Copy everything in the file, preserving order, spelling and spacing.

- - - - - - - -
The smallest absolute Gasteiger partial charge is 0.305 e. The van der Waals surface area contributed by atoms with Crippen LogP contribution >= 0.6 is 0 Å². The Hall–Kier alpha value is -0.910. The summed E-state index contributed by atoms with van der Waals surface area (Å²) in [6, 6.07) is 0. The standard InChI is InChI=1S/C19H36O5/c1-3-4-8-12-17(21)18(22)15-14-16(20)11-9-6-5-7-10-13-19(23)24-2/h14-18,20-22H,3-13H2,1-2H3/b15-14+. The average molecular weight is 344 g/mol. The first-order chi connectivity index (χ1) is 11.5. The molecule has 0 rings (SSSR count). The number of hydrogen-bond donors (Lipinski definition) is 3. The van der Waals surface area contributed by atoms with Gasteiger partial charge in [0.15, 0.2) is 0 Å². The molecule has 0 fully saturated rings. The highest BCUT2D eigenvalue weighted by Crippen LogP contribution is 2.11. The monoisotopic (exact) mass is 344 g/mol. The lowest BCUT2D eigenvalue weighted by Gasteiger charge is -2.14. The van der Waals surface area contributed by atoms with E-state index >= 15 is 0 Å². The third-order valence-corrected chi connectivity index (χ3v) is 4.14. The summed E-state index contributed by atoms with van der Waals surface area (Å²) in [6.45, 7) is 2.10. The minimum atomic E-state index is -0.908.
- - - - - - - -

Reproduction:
The smallest absolute Gasteiger partial charge is 0.305 e. The van der Waals surface area contributed by atoms with Crippen LogP contribution >= 0.6 is 0 Å². The Hall–Kier alpha value is -0.910. The summed E-state index contributed by atoms with van der Waals surface area (Å²) in [6, 6.07) is 0. The standard InChI is InChI=1S/C19H36O5/c1-3-4-8-12-17(21)18(22)15-14-16(20)11-9-6-5-7-10-13-19(23)24-2/h14-18,20-22H,3-13H2,1-2H3/b15-14+. The average molecular weight is 344 g/mol. The first-order chi connectivity index (χ1) is 11.5. The molecule has 0 rings (SSSR count). The number of hydrogen-bond donors (Lipinski definition) is 3. The van der Waals surface area contributed by atoms with Gasteiger partial charge in [0.15, 0.2) is 0 Å². The molecule has 0 fully saturated rings. The highest BCUT2D eigenvalue weighted by Crippen LogP contribution is 2.11. The monoisotopic (exact) mass is 344 g/mol. The lowest BCUT2D eigenvalue weighted by Gasteiger charge is -2.14. The van der Waals surface area contributed by atoms with E-state index >= 15 is 0 Å². The third-order valence-corrected chi connectivity index (χ3v) is 4.14. The summed E-state index contributed by atoms with van der Waals surface area (Å²) in [6.45, 7) is 2.10. The minimum atomic E-state index is -0.908.